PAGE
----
Scott Rosenberg has also been blogging Web 2.0 and his view of this moment in the evolution of the web- as- a- business platform is instructive:
What we’re seeing is that a lot of the ideas and technologies that have incubated over the last couple of years, and have been showcased at places like the O’Reilly Emerging Technologies Conference, are now on the radar of the venture-capital world. Ideas for new web companies built around RSS syndication and blogs, wikis and social software, innovative search technologies and mobile applications are hatching. And once more we’re witnessing the strange, messy process by which the enthusiasms and ideas of technologists are packaged, streamlined, prettified, sometimes improved and sometimes wrecked, as business people struggle to figure out how to make them work for the general public – and how to make money from them.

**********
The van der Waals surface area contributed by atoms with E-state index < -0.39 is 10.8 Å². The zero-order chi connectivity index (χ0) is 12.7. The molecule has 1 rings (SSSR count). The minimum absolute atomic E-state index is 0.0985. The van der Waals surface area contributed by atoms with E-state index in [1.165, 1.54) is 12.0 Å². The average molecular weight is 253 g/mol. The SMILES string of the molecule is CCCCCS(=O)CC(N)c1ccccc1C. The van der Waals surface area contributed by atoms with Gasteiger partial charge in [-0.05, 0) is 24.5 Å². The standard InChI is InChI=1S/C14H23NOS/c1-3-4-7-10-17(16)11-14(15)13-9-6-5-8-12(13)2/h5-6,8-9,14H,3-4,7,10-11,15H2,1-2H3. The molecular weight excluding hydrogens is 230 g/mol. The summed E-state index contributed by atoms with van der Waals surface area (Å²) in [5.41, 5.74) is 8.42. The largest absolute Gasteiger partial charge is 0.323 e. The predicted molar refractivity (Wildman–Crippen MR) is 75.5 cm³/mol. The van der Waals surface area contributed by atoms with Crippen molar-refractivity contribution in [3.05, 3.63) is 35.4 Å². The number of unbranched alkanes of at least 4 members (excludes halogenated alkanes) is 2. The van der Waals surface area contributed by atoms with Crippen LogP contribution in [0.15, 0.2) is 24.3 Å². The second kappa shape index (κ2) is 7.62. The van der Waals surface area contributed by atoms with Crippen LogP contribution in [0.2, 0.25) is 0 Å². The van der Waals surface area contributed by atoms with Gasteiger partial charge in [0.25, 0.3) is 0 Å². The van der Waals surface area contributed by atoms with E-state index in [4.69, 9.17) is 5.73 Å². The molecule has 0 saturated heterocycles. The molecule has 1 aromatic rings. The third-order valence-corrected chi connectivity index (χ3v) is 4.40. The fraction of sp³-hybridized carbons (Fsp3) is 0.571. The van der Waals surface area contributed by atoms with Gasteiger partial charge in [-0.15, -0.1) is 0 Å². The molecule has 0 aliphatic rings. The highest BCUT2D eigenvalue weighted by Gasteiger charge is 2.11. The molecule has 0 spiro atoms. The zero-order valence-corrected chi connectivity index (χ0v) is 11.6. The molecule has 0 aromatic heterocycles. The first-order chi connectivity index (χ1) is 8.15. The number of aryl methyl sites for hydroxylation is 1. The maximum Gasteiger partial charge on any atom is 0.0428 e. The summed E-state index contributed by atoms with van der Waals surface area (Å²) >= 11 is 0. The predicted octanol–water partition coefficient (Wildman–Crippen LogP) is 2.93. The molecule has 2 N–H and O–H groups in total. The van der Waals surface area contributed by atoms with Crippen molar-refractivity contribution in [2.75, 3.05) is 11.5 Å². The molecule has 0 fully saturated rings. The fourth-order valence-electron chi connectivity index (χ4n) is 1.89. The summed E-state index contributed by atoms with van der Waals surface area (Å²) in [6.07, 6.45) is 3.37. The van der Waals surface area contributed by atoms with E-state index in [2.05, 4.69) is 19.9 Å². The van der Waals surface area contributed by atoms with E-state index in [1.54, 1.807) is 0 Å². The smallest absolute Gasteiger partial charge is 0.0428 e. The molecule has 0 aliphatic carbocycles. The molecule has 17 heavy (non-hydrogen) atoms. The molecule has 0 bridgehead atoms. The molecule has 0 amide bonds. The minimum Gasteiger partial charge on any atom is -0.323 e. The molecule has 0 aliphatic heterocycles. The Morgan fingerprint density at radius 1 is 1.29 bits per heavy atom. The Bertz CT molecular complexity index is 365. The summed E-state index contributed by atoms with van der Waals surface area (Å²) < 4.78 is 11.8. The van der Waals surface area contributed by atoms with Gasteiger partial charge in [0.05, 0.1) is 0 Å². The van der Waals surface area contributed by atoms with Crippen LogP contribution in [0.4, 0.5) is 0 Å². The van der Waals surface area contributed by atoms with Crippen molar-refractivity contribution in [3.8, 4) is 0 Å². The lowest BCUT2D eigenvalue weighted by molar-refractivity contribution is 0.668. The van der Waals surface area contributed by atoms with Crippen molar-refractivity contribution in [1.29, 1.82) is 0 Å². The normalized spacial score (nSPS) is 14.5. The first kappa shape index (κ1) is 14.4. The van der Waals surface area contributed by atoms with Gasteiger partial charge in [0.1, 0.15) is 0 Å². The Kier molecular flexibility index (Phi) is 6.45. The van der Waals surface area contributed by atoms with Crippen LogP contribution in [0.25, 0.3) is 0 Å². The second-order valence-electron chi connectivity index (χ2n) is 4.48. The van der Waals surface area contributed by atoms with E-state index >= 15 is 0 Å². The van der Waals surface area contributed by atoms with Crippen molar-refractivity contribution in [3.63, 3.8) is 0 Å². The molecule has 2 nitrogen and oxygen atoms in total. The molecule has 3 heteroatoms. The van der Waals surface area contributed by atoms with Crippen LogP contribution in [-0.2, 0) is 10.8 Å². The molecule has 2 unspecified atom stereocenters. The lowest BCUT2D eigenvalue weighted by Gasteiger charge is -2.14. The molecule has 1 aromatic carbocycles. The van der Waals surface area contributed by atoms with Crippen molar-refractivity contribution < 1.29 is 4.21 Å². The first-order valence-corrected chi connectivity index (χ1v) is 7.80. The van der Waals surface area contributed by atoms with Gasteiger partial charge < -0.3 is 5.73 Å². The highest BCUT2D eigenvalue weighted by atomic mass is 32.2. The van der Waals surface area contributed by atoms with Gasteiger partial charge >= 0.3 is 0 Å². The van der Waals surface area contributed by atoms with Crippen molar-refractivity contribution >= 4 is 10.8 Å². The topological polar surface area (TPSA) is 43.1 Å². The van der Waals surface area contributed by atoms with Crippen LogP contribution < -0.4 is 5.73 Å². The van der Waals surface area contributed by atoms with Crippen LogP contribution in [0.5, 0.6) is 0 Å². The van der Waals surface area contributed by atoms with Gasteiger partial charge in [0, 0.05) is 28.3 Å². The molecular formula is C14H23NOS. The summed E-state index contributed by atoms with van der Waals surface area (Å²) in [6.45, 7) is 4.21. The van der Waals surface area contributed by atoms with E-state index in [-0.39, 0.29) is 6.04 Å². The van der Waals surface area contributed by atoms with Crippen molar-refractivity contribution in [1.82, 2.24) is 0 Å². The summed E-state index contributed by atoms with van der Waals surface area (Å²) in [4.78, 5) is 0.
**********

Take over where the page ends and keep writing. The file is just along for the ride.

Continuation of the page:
In terms of the evolution of the Web as a collective human endeavor, this conference’s name is a little off – I’d say we’re on Web 6.0 or 7.0 by now, at least. But in terms of the evolution of the Web as a place for people to try to invest, for a lot of the people here – “scarred veterans,” as William Janeway just described them, of the turn-of-the-millennium speculative frenzy – I guess it feels like only the second time around.
He makes the Bubble 2.0 joke too, and points to Jeff Jarvis’s eventblogging at BuzzMachine as well as Jeremy Zawodny’s.